The challenge of defining maturity when the brain never stops changing

December 21, 2016

Neuroscientists don't know when your brain is a legal adult. While the law has to draw a line between adolescence and maturity, ranging globally from 10 to the early 20s, different parts of the brain mature at different rates, rather than growing up entirely overnight. In an Opinion published December 21 in Neuron, Harvard psychologist Leah Somerville argues that using current neuroscience tools to define when a brain "reaches maturity" is much trickier than it may seem. First, researchers would have to agree about what would characterize a brain as "mature" in the first place.

"In the last 10-15 years, neuroscience evidence that, for example, the brain is still maturing, is a very persuasive type of data that policy makers, even up to the US Supreme Court, weigh in their thought process," says Somerville (@leahsom), who directs Harvard's Affective Neuroscience & Development Lab. "Neuroscientists aren't too concerned with trying to pinpoint the age of maturity -- because we see plenty of problems with doing that--but policy has really dragged us into the conversation, which is making the community question how we can translate the research responsibly."

Research has shown that while there are clear structural differences between an adolescent and adult brain (these include a reduction in gray matter and increases in white matter), brain maturation does not map on to a single developmental timeline, and it differs by individual when different parts of the brain develop. In one large study, several regions of the brain had not yet plateaued even by the age of 30.

The plasticity of the brain -- its ability to interact with the environment, add new connections and grow new neurons over time--also makes it so that change is constant throughout life. A simple look at the volume of white matter or connection patterns between brain cells would not be an effective way to identify a static baseline that defines maturity or immaturity. For example, one study found that some 8-year-old brains exhibited greater brain-connectivity maturation measures than some 25-year-old brains.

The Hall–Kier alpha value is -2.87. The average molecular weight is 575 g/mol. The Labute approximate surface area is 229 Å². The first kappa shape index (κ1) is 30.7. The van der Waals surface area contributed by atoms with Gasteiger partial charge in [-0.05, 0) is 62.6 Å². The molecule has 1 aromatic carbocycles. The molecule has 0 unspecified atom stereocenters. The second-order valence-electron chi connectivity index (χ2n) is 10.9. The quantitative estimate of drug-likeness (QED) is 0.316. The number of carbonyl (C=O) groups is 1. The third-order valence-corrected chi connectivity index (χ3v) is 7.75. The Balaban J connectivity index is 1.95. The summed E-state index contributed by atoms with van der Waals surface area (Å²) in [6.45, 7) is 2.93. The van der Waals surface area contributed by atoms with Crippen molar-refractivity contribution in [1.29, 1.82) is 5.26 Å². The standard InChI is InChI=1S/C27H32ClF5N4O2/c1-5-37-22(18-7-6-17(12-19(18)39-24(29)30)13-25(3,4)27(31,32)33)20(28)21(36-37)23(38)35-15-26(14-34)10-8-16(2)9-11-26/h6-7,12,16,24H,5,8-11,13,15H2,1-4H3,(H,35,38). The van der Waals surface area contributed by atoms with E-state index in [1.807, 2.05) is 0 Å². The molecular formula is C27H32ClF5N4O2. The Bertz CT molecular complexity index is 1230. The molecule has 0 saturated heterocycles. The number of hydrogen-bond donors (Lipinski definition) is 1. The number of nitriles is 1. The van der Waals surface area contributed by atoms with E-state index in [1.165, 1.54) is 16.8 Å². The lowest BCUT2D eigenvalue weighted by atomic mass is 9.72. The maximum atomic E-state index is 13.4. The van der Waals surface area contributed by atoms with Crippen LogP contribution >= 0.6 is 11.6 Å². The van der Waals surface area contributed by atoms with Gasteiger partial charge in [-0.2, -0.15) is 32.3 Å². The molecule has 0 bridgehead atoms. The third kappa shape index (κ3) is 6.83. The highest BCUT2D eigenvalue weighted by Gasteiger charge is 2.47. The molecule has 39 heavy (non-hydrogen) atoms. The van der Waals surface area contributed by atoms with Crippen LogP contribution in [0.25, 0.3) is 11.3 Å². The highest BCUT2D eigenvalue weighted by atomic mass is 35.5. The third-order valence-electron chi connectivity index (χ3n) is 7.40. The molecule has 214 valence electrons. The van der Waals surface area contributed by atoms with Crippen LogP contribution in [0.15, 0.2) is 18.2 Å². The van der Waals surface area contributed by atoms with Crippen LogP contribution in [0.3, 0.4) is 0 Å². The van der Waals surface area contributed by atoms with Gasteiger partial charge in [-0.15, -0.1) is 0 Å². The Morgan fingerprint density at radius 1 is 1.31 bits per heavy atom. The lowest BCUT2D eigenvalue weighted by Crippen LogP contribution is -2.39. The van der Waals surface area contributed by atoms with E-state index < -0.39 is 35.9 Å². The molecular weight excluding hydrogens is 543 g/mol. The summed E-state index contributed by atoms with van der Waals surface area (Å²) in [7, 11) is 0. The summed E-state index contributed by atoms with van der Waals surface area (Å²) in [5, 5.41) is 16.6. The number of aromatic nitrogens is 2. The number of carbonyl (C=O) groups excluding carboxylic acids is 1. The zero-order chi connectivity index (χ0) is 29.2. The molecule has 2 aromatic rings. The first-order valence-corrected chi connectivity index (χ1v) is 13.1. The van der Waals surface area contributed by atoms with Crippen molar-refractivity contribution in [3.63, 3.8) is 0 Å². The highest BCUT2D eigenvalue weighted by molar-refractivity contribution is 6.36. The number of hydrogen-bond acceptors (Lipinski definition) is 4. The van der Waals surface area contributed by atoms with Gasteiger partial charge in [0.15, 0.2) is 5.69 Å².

"When considering whether an individual brain can diagnose someone as mature or immature, neuroscientists have deep concerns about trying to make those kinds of inferences," Somerville says. "The very idea that we could come up with some number that would encompass all of the complexity involved in brain development is a challenge. While there are decades of evidence that adolescents behave differently from adults, the age of 18 doesn't have any biological magic to it."

Somerville is a member of a working group on translating neuroscience at the Massachusetts General Hospital Center for Law, Brain, and Behavior. They hope to take their discussions on how brain development can inform when a person should be responsible for their actions and generate papers for legal audiences. The Center also holds regular events on these issues, including free public lectures and panel discussions.

"We want to help policymakers understand that the idea of maturity itself just can't be static," she says. "The brain is constantly changing, but in ways that are more subtle than the major developmental events that we think about in childhood and adolescence."
This material is based upon work supported by the National Science Foundation and the American Psychological Association F. J. McGuigan Early Career Investigator Research Prize for Understanding the Human Mind.

Neuron, Somerville, Leah: "Searching for signatures of brain maturity: What are we searching for?"